Sharan Johal, creative director of Vogue Kitchens in London, picks up on the debate about how the industry is still male-oriented despite the fact that women tend to make the buying decisions as KBB consumers
I recently undertook a large kitchen design project where I was working with an architect and an interior designer. I am sure we have all done that before, but there was something unusual about our project meetings. There was limited conflict and any disagreement was easily resolved.
We all thought it an unusual experience to work with each other. Why? Because all the parties were women. Yes, it is 2020 and yet we still thought it a rare occurrence.
I really like working with men as well as women and I have deep respect for anyone of any gender as long as you can get the job done. My husband Jo and I run our business together and we employ a 50:50 split of fantastic male and female staff. I am also delighted to highlight how well-represented our industry has become in terms of the amount of talented female designers there are, and long may that continue.
But, if we are going to talk about the state of the industry, has anyone ever noticed how male-biased it is? My goodness me, unless you attend an event where the wife or life partner is invited too, then it is always overrun by men. The fact that this industry is ‘blokey’ has never been a secret and it is much, much better than it used to be, because when I started out it was a ‘boy’s club’.
So, what does our industry consist of? Kitchen furniture manufacturers and their agents, kitchen design specialists, mainly independents and then there are numerous suppliers, most of which are SMEs that employ fewer than 250 people. Of my supplier partners, there are still more men than women who walk through my door to sell to me and while the percentage of female reps is increasing, they tend to report to male bosses. There are some powerful female managing directors for certain manufacturing brands, but I can count them on one hand.
Then there are the larger companies that sell home appliances. Some I have accounts with, others would not necessarily fit with my customer profile but would like to sell to all of us. I took a look at the publicly available figures that are supplied to gov.uk about some of them. I was not looking at the gender pay gap in relation to actual pay, which was always higher for men, by the by, as I was just interested in the percentage of women in top-tier roles. The figures for 2019 are yet to be published, so these are all gleaned from 2018 data.
Not one of the major home-appliance companies had a greater percentage of women in top roles. Miele UK has by far the highest at just over 40%, followed by the BSH Group UK with just over 36% of women in senior positions. The Hoover Candy Group and Glen Dimplex both have fewer than 20% of women in senior roles and Whirlpool Group has fewer than 13% of women in top positions. I am not going to speculate as to why this might be, I am just highlighting that this is the current state of our industry. Women tend to make the buying choices when it comes to purchasing their products, so it seems to me like a missed opportunity to have so few making important decisions when it comes to selling them.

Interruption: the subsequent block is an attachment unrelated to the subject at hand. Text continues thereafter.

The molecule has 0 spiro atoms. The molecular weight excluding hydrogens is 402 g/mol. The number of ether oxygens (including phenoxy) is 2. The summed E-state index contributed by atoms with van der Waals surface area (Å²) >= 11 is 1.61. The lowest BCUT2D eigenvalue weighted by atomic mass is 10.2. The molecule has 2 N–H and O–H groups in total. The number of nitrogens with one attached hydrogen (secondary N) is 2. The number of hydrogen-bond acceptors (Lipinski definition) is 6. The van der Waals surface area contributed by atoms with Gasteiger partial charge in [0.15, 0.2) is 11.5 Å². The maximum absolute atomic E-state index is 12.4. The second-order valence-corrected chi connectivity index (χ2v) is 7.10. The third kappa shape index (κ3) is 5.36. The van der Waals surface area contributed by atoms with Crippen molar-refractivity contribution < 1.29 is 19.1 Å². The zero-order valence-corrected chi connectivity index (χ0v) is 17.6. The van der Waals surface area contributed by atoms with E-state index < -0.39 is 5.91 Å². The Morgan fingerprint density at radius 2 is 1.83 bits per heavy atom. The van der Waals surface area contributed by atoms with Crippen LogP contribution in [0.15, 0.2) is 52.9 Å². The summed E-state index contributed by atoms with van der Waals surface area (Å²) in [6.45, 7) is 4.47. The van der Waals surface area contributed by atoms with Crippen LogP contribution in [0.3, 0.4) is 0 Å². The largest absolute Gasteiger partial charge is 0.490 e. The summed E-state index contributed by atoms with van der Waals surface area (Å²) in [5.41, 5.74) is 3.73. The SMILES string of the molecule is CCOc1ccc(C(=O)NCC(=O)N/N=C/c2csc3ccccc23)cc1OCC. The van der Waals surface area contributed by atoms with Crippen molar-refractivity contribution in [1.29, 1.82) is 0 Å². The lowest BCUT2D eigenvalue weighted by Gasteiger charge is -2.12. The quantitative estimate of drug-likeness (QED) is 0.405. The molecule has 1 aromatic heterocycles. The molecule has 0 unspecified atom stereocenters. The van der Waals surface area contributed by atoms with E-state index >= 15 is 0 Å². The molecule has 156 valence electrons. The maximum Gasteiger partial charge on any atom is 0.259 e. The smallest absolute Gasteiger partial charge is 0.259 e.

Where women are central to our industry are those that either write about it, and there are many more female journalists than men in our sector, or those that run businesses to promote the senior figures that we read about. The specialist PR and marketing agencies that focus purely on KBB businesses are dominated by female bosses and staff. While these women are influential, they choose to work behind the scenes, which is interesting to me, and maybe a key reason why we all read more about the successful men in our industry than the women.
If you don’t believe me, take a look at the kbbreview website and its recent retailer profiles – hello, boys! Total respect, therefore, goes to Diane Berry, the multi award-winning kitchen studio business owner who actually uses her name as her brand. She is very well known in the industry and she is prepared to stand up and be counted in our male-dominated sector.
In my 20-plus years of being a retailer and a buyer, both Jo and I have had great relationships with the female representatives we have worked with. I cannot say the same about certain male representatives. I have even come across the odd dinosaur who has treated me as if I didn’t exist when it came to decision-making, preferring to do the ‘important business’ with my husband. In an average year, I buy over a £1 million worth of products from our suppliers, and I don’t actually need to ask Jo’s permission to do that.
The one thing I have learnt about my business is that the final purchasing decision is more often than not made by the female partner – not just because she will be the person doing most of the cooking in the kitchen, but because she can actually make a decision!
So, while it is definitely an improving situation, let’s see more women in our industry gracing these pages and talking about their businesses, as that will go a long way to balance the gender divide.
- If you have any thoughts about the gender divide in the kbb industry then please contact editor Rebecca: [email protected]